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Repentance and Free Pardon; or, Justification and Sanctification

Hymnal: Doctor Watts's Imitation of the Psalms of David (4th ed.) #56b (1790) First Line: Blest is the man, forever blest Lyrics: 1 Blest is the man, forever blest, Whose guilt is pardon'd by his God, Whose sins with sorrow are confess'd, And cover'd with his Saviour's blood. 2 Before his judgment seat the Lord Nor more permits his crimes to rise; He pleads no merit of reward, And ... Topics: Justification free; Justification free Scripture: Psalm 32 Languages: English
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Repentance and Free Pardon; or, Justification and Sanctification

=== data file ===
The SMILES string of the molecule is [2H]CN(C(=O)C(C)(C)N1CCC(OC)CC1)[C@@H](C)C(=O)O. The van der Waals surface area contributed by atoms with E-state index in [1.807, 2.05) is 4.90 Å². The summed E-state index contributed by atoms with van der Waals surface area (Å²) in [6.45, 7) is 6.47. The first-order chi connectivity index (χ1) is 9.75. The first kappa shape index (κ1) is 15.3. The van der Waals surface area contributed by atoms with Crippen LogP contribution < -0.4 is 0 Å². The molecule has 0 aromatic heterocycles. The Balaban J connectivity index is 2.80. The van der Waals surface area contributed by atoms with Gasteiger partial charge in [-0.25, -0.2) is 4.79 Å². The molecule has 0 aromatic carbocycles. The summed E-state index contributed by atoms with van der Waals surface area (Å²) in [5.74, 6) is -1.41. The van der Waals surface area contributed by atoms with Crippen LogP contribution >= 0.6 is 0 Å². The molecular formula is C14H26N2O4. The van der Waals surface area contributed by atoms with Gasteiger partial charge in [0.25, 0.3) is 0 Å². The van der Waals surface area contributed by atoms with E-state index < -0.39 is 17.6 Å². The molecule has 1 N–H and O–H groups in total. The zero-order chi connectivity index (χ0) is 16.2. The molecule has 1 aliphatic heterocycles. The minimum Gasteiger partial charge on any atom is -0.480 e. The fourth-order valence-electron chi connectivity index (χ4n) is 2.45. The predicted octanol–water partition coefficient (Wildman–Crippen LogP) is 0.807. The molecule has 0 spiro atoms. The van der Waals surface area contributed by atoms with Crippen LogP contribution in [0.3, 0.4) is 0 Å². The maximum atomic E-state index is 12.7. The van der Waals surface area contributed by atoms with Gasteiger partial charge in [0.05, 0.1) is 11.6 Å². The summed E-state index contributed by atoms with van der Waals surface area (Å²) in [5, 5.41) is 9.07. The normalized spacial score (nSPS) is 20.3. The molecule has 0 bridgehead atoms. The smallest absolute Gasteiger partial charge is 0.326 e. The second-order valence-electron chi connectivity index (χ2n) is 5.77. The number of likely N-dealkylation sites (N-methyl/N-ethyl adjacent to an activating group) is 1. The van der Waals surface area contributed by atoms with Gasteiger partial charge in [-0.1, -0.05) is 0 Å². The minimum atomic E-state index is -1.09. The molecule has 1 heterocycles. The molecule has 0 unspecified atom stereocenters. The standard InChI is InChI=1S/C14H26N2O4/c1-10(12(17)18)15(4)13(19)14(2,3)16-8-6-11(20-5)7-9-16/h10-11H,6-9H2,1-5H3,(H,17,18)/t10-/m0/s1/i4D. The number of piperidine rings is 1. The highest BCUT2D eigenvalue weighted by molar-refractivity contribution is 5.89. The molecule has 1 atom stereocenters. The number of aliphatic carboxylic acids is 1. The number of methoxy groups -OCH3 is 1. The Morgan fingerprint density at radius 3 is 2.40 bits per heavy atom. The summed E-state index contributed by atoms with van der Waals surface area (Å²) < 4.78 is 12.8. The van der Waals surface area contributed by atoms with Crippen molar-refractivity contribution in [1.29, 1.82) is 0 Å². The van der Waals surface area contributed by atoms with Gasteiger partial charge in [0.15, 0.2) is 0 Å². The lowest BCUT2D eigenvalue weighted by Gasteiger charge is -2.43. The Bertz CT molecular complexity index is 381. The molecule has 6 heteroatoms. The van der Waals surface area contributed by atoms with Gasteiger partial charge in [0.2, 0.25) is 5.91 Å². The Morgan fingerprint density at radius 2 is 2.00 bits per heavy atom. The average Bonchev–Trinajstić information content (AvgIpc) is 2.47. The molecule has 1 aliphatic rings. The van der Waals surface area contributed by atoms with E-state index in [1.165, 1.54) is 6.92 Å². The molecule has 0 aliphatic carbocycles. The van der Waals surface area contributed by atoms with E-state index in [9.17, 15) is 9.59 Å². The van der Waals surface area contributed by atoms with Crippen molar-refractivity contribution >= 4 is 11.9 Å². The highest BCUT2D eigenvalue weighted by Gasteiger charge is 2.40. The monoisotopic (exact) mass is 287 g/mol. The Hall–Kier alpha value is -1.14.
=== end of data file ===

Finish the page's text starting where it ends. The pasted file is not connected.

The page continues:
Hymnal: Doctor Watts's Imitation of the Psalms of David, corrected and enlarged, to which is added a collection of hymns; the whole applied to the state of the Christian Church in general (2nd ed.) #61b (1786) First Line: Blest is the man, forever blest Lyrics: 1 Blest is the man, forever blest, Whose guilt is pardon'd by his God, Whose sins with sorrow are confess'd, And cover'd with his Saviour's blood. 2 Before his judgement seat the Lord No more permits his crimes to rise; He pleads no merit of reward, And ... Topics: Justification free; Justification free Scripture: Psalm 32 Languages: English

People

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Authors, composers, editors, etc.

John Wesley